Wednesday, 27 August 2014

the spy who loved another spy

Woo hoo, I am going on holiday. I have finished a decent draft of this year's Christmas show; I have done a draftier draft of Bond episode 2 for Tall Tales on 24 Sept; I have watched the rains, the rains, the endless gloomy rains of August.

I have also learnt that, in his later life, Lord Salisbury took to riding a tricycle for his health. He beavered around the grounds Hatfield House in a purple velvet poncho. A footman would jump off the back of his tricycle to push him up hills and remount for the downhills. This, and there will be plenty more to follow, I guess, from The War That Ended Peace, by Margaret MacMillan.

For the Dazzle sequel, I went back into the twenties, and reminded myself that I'd downplayed the craziness, if anything. My new favourite is Gerald Tyrwhitt, Lord Berners. He wrote a very hard-to-get-hold-of book called The Girls of Radcliff Hall, satirising his homosexual circle through the medium of a boarding school parody with what might be the greatest title in all literature. The Telegraph obituary says:

... "distinguished" is not quite the right word for Berners. Distinguished men do not normally drive around their estate wearing a pig's-head mask to frighten the locals.

Nor do they place advertisements in The Times announcing that they wish to dispose of two elephants - and, when rung up by a diary column, pretend to be their own manservant and explain that one of the elephants has been sold to Harold Nicolson (who took the joke badly).

Enough for now. I'm out of here.

Tuesday, 19 August 2014

archbishops

I read Death Comes to the Archbishop and The Table of Less Valued Knights last week. They are very different, excellent books.

Some excellent sportswriting in Grantland this week. Brian Phillips takes on the hideous Ray Rice mess (Rice and his wife walked into an elevator; he dragged her out, seemingly unconscious; she apologised for causing trouble; he got a tiny little wrist slap from the league authorities). Phillips - well, you should read the whole thing for the sensitive way it tries to understand the knots people have got themselves into over this. It's an exercise in genuine empathy: Internet comments defending Rice and the NFL are — well, many of them are genuinely and chillingly misogynistic, but I think more of them are primarily concerned with protecting football from mainstream cultural norms: Don’t take this away too. Men who post smug explanations of league suspension policy may be secret domestic-violence enthusiasts, but more likely they’re simply trying to keep any trace of sensitivity from softening their cartoon war game. What they’re talking about isn’t precisely what they’re talking about. They don’t support the problem; they just don’t want to think about it. They refuse to be collaterally enlightened.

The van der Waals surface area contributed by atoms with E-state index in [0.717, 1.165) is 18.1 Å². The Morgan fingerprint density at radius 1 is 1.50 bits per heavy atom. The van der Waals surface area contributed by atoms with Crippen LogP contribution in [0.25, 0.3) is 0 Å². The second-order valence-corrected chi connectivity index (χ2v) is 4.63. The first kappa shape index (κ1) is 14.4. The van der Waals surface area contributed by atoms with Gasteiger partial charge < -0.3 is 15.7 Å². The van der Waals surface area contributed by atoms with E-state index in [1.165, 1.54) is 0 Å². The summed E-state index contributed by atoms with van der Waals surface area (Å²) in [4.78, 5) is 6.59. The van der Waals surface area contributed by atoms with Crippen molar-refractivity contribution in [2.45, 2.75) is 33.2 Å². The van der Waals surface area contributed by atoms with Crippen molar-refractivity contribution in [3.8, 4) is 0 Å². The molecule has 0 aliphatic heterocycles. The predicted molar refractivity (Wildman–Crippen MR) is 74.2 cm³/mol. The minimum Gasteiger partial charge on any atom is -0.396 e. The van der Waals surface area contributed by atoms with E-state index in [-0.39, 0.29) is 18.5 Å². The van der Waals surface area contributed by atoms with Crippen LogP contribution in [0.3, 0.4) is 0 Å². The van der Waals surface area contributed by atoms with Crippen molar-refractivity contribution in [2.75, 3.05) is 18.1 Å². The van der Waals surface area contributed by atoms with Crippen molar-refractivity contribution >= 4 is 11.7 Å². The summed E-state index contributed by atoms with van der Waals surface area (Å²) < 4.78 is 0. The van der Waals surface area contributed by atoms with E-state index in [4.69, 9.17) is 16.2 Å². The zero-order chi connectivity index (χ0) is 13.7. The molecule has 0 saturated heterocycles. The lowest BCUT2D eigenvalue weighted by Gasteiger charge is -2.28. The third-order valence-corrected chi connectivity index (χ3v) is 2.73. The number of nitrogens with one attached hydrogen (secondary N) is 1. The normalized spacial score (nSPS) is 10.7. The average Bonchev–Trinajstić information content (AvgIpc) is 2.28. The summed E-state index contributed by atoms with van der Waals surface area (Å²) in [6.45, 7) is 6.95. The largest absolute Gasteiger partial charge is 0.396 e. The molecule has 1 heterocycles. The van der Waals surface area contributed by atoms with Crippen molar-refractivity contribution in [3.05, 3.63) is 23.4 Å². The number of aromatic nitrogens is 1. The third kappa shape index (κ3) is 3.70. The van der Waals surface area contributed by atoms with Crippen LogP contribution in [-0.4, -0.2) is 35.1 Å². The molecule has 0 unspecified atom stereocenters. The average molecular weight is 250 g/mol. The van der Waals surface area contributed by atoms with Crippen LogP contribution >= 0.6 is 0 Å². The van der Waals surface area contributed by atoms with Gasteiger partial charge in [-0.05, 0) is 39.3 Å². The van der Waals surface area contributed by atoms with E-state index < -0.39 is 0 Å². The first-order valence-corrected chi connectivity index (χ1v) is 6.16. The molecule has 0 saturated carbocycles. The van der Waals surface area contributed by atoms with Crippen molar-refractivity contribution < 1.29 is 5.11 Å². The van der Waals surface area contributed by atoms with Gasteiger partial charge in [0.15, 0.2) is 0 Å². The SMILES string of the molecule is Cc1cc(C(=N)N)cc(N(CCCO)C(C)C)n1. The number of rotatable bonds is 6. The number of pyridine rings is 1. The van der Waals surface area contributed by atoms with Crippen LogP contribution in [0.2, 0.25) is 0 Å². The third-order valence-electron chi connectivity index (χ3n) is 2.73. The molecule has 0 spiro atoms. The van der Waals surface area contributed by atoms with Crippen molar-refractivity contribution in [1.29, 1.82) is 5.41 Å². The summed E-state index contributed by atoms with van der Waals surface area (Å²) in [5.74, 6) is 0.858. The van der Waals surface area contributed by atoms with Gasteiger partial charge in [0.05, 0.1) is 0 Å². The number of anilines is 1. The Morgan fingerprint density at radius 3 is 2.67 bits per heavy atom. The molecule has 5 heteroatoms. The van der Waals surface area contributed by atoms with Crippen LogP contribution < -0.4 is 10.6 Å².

That last sentence is brilliant.

Michael Weinreb, in a very different piece which has its core a similar attempt to get at just what it is we love about sports, even when so much of it is easy to criticise, writes: at heart, the reason we prefer college football to the pros is that we are sentimental nostalgists, wishing we could retreat back to the time when we felt like maybe we had the potential to be great, too. He's totally convincing, and he knows it has to change because it's built on a system of (racial) peonage.

Back to Elizabeth Gilbert - being a fan is loving something more than it deserves. That's such an excellent insight.

Tuesday, 12 August 2014

tabs

I know almost precisely nothing about Eat, Pray, Love and the description of it doesn't appeal. I listened to Mike Pesca interview Elizabeth Gilbert, its author, last week. I really, really liked her (and her new novel does sound up my street, she will be delighted to learn). She was wise and gracious about being a one-hit wonder, whatever the hell that means, and fandom (loving something more than it objectively deserves). It's here.

Some French dude wrote a book in ten minutes and can't stop selling copies. I also really like him. Sample quote: “It is no effort,” he smiles, his blue eyes flashing. “Words come out of me like water from a tap. I write largely on my mobile phone as I move about and queue in the supermarket. I’ve written on chewing gum wrappers and even on my shirt.” 

I think Alexa Meade's photos of people who look like paintings are fun. I don't know whether they are a bit hokey when you see them for real, and I am not sure I want one, and the web is no place to make judgements, but I am, to no purpose, a fan.